is in the title for Dionne Warwick’s show at York Barbican on October 6 2020. “She’s
back: One Last Time,” says the poster.
six-time Grammy Award winner will be playing her farewell British and European
tour next September and October, by when she will be 79.
Retirement, however, is not on her mind. “After almost six decades, I’ve decided it’s time to put away the touring trunk and focus on recording, one-off concerts and special events.
“I still love performing live, but the rigours of travelling every day so far from home, sleeping in a different hotel each night, one concert after the other, is becoming hard. So, I’ve decided to stop touring on that level in Europe,” says Dionne. “But I’m not retiring!” she insists.
Indeed not. In May, she released She’s Back, her first studio album since Feels So Good in 2014.
The tour’s UK leg will open at The Waterfront in Belfast on September 19 2020 and her shows will encompass her monumental career, not least the peerless Warwick/Burt Bacharach/Hal David recording catalogue: I Say A Little Prayer, Do You Know The Way To San Jose, Anyone Who Had A Heart and Walk On By.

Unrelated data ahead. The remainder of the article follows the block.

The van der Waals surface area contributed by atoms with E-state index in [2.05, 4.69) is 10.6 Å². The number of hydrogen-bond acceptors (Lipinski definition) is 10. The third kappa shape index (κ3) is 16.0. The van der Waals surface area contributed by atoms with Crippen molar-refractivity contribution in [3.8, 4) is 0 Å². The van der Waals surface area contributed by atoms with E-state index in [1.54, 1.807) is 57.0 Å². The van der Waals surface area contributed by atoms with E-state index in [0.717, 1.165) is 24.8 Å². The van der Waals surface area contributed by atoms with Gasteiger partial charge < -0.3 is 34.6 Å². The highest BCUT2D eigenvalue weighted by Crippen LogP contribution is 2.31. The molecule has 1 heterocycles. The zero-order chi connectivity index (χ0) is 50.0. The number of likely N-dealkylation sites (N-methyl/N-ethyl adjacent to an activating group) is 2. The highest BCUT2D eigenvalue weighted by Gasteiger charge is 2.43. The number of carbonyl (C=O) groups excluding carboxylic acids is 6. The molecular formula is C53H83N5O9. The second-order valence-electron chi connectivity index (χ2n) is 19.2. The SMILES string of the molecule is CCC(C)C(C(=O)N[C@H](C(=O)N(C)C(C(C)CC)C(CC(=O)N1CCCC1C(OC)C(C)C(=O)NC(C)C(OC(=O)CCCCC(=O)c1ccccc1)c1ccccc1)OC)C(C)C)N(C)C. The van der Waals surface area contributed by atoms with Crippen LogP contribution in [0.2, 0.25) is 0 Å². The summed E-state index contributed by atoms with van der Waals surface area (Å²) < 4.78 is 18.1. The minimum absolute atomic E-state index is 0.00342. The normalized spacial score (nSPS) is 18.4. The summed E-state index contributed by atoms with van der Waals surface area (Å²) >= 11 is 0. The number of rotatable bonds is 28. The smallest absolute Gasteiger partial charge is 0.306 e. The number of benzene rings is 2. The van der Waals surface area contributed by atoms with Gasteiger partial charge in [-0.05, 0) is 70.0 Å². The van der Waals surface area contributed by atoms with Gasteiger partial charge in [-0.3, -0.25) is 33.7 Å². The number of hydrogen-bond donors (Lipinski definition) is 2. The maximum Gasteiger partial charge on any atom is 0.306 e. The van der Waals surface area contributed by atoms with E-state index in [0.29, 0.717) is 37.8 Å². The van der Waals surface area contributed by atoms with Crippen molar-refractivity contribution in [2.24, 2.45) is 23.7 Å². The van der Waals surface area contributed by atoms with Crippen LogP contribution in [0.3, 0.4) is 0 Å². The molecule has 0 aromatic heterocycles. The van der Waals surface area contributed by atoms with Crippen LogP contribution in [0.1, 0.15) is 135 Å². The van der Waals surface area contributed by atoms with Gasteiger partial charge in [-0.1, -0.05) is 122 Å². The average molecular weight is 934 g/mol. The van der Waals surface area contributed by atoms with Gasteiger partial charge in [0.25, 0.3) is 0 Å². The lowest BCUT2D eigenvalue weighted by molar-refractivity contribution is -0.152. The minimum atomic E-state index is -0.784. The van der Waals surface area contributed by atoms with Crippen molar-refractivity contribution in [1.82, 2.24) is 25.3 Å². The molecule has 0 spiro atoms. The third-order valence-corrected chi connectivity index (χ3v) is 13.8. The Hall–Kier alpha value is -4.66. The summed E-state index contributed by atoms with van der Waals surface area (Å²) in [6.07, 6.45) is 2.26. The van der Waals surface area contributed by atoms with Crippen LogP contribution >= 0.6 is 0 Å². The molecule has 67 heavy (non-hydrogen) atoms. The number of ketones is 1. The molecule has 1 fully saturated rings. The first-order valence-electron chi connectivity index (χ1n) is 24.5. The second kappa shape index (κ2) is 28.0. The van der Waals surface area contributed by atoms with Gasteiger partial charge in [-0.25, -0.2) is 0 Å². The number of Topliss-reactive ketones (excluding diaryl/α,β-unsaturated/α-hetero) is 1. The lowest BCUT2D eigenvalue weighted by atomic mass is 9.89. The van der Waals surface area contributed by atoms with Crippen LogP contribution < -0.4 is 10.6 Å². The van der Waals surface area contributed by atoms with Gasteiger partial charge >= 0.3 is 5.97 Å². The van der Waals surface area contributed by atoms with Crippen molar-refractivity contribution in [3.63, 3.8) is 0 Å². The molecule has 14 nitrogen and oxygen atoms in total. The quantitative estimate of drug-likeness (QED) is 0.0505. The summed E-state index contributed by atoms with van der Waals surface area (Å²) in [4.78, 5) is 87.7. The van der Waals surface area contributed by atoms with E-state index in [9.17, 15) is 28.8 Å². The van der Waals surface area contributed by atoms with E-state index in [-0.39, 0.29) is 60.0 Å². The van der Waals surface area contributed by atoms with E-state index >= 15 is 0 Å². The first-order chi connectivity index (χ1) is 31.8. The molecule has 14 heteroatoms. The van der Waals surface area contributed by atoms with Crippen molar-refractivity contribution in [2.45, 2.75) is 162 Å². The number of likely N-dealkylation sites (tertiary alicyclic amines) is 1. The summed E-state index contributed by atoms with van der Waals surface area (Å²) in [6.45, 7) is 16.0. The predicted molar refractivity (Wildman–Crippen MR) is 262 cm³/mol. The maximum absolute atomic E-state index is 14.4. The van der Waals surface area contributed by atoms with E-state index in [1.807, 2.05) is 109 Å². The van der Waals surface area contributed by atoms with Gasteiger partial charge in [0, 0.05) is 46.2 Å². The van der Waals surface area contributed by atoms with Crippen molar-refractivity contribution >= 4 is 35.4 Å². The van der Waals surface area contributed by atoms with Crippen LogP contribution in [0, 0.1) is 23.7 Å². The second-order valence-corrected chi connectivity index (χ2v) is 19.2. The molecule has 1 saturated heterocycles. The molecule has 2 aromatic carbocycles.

Warwick previously played a North
Yorkshire concert on her An Evening With Dionne Warwick, Me And My Music tour
at Harrogate International Centre in February 2008.
Tickets for One Last Time go on sale on Wednesday, December 4 at 9am on 0203 356 5441, at yorkbarbican.co.uk or in person from the box office, should you walk on by the Barbican.
YOU will have to wait a year, but it will be well worth it to see
Strictly Ballroom The Musical, on tour at the Grand Opera House, York.
Directed by acerbic Strictly Come Dancing judge Craig Revel Horwood, the
show will be foxtrotting around Britain and Ireland from next September,
visiting York from November 23 to 28 2020.
Revel Horwood, the Australian-born dancer, choreographer and director,
will assemble a cast of more than 20 for the musical based on Baz Luhrmann’s
1992 Australian film.
Strictly Ballroom The Musical follows arrogant, rebellious young
ballroom dancer Scott Hastings, whose radical and daring dance style rubs
against the strict conventions of the Australian Dance Federation.
So much so that he is banished, forcing him to start all over again with
a beginner, Fran. Together they find the courage to defy tradition and discover
that to win, your steps don’t need to be strictly ballroom.
More than 30 hits will be performed on stage, such as Time After